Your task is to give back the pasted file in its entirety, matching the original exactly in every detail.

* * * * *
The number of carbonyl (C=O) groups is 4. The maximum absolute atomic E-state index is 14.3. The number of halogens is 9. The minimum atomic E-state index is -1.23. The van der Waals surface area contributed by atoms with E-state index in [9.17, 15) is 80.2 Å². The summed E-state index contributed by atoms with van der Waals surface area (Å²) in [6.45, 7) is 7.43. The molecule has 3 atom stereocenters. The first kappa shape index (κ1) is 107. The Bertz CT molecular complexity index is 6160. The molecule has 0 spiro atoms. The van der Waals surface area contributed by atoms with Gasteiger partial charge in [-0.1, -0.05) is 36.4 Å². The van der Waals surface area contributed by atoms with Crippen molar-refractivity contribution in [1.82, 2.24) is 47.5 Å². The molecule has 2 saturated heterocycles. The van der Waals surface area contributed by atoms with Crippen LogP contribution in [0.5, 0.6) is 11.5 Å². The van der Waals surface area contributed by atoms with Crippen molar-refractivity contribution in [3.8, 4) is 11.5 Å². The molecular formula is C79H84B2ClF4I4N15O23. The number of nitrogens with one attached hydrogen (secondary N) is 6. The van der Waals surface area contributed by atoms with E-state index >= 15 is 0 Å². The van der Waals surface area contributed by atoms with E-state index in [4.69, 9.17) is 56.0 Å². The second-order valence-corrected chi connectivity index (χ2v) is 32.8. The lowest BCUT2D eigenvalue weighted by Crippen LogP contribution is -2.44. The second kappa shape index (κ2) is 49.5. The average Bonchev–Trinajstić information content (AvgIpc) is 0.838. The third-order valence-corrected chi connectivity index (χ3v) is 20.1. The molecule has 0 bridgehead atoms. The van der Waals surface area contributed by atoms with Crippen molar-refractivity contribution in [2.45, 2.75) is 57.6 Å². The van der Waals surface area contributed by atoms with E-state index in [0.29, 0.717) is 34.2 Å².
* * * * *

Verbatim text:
The number of carbonyl (C=O) groups is 4. The maximum absolute atomic E-state index is 14.3. The number of halogens is 9. The minimum atomic E-state index is -1.23. The van der Waals surface area contributed by atoms with E-state index in [9.17, 15) is 80.2 Å². The summed E-state index contributed by atoms with van der Waals surface area (Å²) in [6.45, 7) is 7.43. The molecule has 3 atom stereocenters. The first kappa shape index (κ1) is 107. The Bertz CT molecular complexity index is 6160. The molecule has 0 spiro atoms. The van der Waals surface area contributed by atoms with Gasteiger partial charge in [-0.1, -0.05) is 36.4 Å². The van der Waals surface area contributed by atoms with Crippen molar-refractivity contribution in [1.82, 2.24) is 47.5 Å². The molecule has 2 saturated heterocycles. The van der Waals surface area contributed by atoms with Crippen LogP contribution in [0.5, 0.6) is 11.5 Å². The van der Waals surface area contributed by atoms with Crippen molar-refractivity contribution in [3.8, 4) is 11.5 Å². The molecular formula is C79H84B2ClF4I4N15O23. The number of nitrogens with one attached hydrogen (secondary N) is 6. The van der Waals surface area contributed by atoms with E-state index >= 15 is 0 Å². The van der Waals surface area contributed by atoms with E-state index in [4.69, 9.17) is 56.0 Å². The second-order valence-corrected chi connectivity index (χ2v) is 32.8. The lowest BCUT2D eigenvalue weighted by Crippen LogP contribution is -2.44. The second kappa shape index (κ2) is 49.5. The average Bonchev–Trinajstić information content (AvgIpc) is 0.838. The third-order valence-corrected chi connectivity index (χ3v) is 20.1. The molecule has 0 bridgehead atoms. The van der Waals surface area contributed by atoms with Crippen molar-refractivity contribution in [2.45, 2.75) is 57.6 Å². The van der Waals surface area contributed by atoms with E-state index in [0.29, 0.717) is 34.2 Å².